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School Holidays
On The Land
Written and Illustrated by Zela Charlton - 15/02/02

Zela
Zela
For the best part of December and January on our patch, we can look forward to visits from Townie children.

Each year I anticipate this happily, and make plans ahead of time. Sometimes I will put off some tractor work - mowing - so that I can share this with a child. Or I try to arrange for the shearer to come when I have visitors. Then there will be the various fruit crops ripening... I will enjoy having help picking the peaches, plums and feijoas while some of the more active young people will enjoy climbing up the big avocado trees to pick the alligator pears.

There will be eager eyes to spot the errant hen's nests and collect the eggs as well as help with the usual chores. Then perhaps early on we can burn up that pile of hedge cuttings and lopped-off branches before the fire bans come in...

Reality, of course, is not the same thing, even though each year I expect things to be different.

The sad truth is that my grand-children and young friends who come from towns have lost touch with rural things.

Driving the tractor

Tractor
They are interested in the tractor - at first. They want to ride on it and to drive it. It does not matter what age, they all (even the adults) want to have a go. Here I had better explain that "the Tractor" is actually a very small Isiki orchard tractor, low horse power and looking very battered after twenty plus years. It works well, though, and since we bought a rotary slasher to replace the original flail mower it does the job of topping the paddocks and light mulching very well.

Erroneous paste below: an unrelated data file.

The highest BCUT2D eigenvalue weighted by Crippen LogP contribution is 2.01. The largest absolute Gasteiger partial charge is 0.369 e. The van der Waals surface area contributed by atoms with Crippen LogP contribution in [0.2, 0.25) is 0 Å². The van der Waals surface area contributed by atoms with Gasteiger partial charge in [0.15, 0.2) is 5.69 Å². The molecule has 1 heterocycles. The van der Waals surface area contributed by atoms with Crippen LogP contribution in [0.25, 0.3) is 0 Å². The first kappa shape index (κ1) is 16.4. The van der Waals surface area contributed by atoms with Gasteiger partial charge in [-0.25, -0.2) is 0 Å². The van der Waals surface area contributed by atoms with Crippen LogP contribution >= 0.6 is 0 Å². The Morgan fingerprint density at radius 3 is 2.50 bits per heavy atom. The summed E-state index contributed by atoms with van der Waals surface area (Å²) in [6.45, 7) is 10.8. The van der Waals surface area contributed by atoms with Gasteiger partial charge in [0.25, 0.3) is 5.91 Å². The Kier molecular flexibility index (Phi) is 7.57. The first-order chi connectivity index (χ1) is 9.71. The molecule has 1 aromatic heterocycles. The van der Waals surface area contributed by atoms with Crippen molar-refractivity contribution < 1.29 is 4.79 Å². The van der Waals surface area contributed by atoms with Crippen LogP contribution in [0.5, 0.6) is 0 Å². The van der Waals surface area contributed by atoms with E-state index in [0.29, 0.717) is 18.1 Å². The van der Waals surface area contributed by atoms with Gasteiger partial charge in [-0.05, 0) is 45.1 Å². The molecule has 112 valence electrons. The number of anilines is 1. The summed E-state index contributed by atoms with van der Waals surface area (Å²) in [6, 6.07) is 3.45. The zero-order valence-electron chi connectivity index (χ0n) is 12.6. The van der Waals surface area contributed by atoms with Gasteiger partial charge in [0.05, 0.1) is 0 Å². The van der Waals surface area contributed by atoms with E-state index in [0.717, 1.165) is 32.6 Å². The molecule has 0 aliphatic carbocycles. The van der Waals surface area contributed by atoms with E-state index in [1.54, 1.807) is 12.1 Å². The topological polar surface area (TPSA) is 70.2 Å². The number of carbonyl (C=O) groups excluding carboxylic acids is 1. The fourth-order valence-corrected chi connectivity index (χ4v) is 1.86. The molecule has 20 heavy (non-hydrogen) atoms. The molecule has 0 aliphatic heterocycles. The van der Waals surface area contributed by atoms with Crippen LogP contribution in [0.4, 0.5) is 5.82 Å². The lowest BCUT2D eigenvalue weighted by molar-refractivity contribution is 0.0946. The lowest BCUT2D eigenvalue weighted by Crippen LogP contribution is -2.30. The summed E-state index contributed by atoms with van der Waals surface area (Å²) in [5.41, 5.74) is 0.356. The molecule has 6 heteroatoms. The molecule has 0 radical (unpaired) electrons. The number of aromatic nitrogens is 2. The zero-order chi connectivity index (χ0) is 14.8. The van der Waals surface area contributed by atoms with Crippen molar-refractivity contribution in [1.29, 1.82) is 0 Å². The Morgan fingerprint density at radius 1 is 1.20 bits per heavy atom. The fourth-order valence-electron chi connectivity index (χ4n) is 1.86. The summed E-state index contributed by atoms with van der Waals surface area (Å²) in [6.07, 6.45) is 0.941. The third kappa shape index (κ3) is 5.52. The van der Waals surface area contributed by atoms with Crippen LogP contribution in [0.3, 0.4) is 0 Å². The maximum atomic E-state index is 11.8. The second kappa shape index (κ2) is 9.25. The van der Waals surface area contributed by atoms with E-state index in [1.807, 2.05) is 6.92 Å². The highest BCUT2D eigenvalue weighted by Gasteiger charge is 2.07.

It is very noisy, so ear muffs are compulsory, and it is very basic and safe to drive on our flat paddocks, so I do let older children - and some adults - try it out. However, as soon as I point them into a paddock of long grass and weeds and explain that they have to drive up and down in more or less straight lines, covering the whole area in very low gear, very slowly, they soon lose interest. It is not like a race track and they soon get bored and find an excuse to leave the tractor for us to put back in the shed!

Then there are the sheep.
They are very friendly and come up to us for a hopeful nuzzle most times of the year. When I had to get the vet in to see to one with very bad feet the others were very concerned and the vet was disconcerted to be surrounded, when she was kneeling to deal with the problem, by the rest of the flock who were very interested ,sniffing and pushing her so as to see better. The vet seemed to find this unusual, as does the shearer when the same thing happens.

However, like many animals, the sheep are not keen on children. Probably because most children move too quickly, make a noise and want to touch the animals. Country ways are more given to slow movements, observation of body language and an awareness of the correct distance that our fellow beings prefer to maintain between themselves and us.